Have you ever had a gut feeling, or some sort of intuition, that our brains weren’t in control of our bodies? Recent studies suggest that the link between our guts and health (both physical and biological) may have a stronger hold that once determined.
Gut health is a complex and ever changing indicator of overall health. The tiny microbes that live in our gut are able to communicate with our brain, forming sophisticated communication channels. These pathways work as health indicators and any miscommunications can result in health issues ranging in digestive disorders, skin conditions, allergies, anxiety and even depression. Dr. Emeran Mayer of the David Geffen School of UCLA suggests in his book, The Mind-Gut Connection, that the gut shouldn’t be considered the second brain; it’s the first.
How the gut interacts with the brain relies heavily on what we eat. Dietary changes can enhance the mind-gut connection while boosting immunity and mental wellness. But how exactly does it work and how can you change your diet to support your gut? Read on for everything you need to know about gut health.
How Does the Gut-Brain Connection Work?
Commonly referred to as the gut, this organ grouping is made up of several highly intricate bodily systems; It’s most commonly referred to as the digestive system. However, the gut-brain connection expands far beyond just our stomach and digestive organs. This connection touches the immune system (inflammatory signals), endocrine system (hormones) and even the nervous system (transmitters).
When the gut is inflamed, it not only results in a stomach ache or bowel set-backs but it can have an impact on energy levels, skin and mood. An example of the gut-brain reactions is most commonly the feeling of butterflies in your stomach. This experience happens when the brain registers excitement or nerves and the gut reacts with nausea, unease or most commonly understood as butterflies.
This feeling extends beyond the feeling and physical reaction; it encompasses a change in blood flow, contractions and even secretions (hello, sweaty underarms). Put most simply, the brain is responsible for the way we interact with the world, but our guts are responsible for how we react internally, whether it’s processing emotions, digesting food, and sending healthy transmitters through the rest of our bodies.
Breaking Down the Gut-Brain Axis
In the world of overall health, the gut-brain axis is commonly referred to. This is representative of when the brain and gut microbes are in a harmonious state. The brain is relaxed, sending positive signals to the gut, and that leads to a high barrier function where your gut is responding properly to the food it’s consuming. The axis is disturbed when there is an unhealthy diet , for example high fat, high sugar, low fiber, caffeine and alcohol. This can also happen when the brain is in distress and processing trauma or anxiety. When either occurs, the other will send a signal to the other resulting in gut discomfort and leakiness, skin irritations, mood swings, and more.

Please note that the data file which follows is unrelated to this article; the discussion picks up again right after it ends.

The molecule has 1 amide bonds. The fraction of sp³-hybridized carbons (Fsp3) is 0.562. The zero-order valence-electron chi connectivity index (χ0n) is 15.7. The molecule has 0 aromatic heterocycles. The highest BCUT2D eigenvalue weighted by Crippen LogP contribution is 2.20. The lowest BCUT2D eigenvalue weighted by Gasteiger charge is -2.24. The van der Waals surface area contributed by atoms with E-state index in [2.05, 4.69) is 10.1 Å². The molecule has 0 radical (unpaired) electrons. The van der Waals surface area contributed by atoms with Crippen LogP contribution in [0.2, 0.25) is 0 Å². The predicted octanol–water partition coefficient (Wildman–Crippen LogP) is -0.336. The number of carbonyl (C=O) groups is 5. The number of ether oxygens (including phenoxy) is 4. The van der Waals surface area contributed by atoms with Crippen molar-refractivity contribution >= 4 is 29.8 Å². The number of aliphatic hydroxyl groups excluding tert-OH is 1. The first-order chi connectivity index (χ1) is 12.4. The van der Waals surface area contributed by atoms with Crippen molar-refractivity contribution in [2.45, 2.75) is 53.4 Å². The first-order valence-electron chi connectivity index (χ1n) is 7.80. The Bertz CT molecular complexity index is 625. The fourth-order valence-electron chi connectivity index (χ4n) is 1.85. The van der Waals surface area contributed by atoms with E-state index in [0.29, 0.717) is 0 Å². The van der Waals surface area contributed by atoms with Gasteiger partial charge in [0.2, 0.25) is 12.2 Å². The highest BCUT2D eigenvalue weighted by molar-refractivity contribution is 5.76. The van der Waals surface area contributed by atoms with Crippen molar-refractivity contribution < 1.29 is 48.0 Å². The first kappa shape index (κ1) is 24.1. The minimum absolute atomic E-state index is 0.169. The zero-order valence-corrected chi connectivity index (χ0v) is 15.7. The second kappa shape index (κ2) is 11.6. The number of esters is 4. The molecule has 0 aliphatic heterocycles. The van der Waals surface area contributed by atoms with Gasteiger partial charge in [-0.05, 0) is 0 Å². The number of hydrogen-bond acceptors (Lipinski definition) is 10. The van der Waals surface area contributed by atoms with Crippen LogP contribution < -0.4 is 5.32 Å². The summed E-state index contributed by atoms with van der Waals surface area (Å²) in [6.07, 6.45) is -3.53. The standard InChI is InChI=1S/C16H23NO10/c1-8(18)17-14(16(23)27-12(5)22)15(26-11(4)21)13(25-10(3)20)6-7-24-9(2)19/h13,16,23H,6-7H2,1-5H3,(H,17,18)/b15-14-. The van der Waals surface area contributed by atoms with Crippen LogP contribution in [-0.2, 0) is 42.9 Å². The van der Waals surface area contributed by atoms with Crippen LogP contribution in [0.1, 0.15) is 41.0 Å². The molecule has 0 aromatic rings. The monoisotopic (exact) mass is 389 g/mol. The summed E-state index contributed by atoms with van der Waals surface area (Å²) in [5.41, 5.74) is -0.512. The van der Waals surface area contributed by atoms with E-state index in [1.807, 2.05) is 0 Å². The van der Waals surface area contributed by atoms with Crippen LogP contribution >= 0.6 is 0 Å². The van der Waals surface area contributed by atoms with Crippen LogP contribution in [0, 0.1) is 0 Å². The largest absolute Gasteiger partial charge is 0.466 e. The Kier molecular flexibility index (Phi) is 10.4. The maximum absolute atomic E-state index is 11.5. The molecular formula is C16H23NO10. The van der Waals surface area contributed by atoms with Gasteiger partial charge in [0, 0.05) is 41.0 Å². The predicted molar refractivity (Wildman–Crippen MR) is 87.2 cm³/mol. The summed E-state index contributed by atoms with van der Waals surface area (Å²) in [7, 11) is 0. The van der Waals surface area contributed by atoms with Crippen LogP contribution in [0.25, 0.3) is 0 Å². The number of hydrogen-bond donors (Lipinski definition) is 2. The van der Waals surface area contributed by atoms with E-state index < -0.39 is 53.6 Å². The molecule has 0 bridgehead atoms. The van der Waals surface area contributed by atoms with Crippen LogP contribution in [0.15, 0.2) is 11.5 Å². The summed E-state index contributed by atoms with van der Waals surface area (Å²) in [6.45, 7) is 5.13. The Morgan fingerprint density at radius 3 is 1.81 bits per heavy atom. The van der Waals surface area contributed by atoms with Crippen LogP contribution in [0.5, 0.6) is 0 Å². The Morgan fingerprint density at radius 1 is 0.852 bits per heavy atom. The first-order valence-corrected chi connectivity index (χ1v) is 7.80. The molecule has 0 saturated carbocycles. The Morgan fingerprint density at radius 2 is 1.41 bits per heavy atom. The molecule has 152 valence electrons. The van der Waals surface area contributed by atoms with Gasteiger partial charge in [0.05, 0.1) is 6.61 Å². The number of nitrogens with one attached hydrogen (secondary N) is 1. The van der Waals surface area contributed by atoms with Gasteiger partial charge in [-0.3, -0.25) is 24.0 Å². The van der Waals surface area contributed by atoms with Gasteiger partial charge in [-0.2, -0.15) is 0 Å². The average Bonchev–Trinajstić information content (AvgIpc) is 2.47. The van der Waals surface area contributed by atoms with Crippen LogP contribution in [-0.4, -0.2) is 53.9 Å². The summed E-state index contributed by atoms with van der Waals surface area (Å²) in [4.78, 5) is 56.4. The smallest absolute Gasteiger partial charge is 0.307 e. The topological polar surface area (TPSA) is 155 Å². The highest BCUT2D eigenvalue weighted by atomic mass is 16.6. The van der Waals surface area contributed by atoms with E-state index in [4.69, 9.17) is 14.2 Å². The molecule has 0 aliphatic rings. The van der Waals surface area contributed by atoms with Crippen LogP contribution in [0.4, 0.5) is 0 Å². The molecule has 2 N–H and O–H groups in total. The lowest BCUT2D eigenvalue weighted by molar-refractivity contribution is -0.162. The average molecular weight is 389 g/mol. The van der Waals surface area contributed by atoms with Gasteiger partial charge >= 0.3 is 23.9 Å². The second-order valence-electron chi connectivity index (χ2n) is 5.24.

How Can You Balance a Healthy Gut-Brain Connection?
When these systems are out of balance, the best approach is to target diet and stress. In many cases addressing one will lead to restoring the other. Eating a plant-based diet rich in anti-inflammatory foods, and antioxidant Alkaline water can promote detoxification and rebalance the gut microbiome. These foods include tomatoes, olive oil, leafy greens, nuts, fatty fish and fruits. Many health professionals also strongly advise incorporating probiotics into your diet.
The live bacteria in probiotics are able to help address the issues in an out of whack gut microbiome. Probiotics work by balancing the good and bad bacteria in your gut, creating a health and consistent microbiome. Similarly, addressing one’s mental health can positively impact gut issues. Investing in stress management, meditation, yoga, and therapies aimed at treating mental health can improve gut health as well as overall mood, energy, outlook and so much more.
Committing to building a foundation for a healthier gut-brain connection is the start of a health overhaul. The interconnectedness of our mind and body is complex but knowing where to begin and making a change can have a positive effect on mood, skin, immunity and overall wellness. And while there is no one-size-fits-all approach, understanding the impact of a healthy gut-brain connection can do wonders in our long term and overall health journey.
From reducing inflammation, IBS and improving wellbeing, these results are only just the start of what a healthy gut-brain connection can look like. In an effort to guarantee a healthy gut, it’s also imperative to stay hydrated and drink water. Not only does this consistently flush out the gut and any bad microbiomes, but it helps food digest faster. Plus, drinking Alkaline water, a natural antioxidant, detoxifies the body while you hydrate and stay healthy.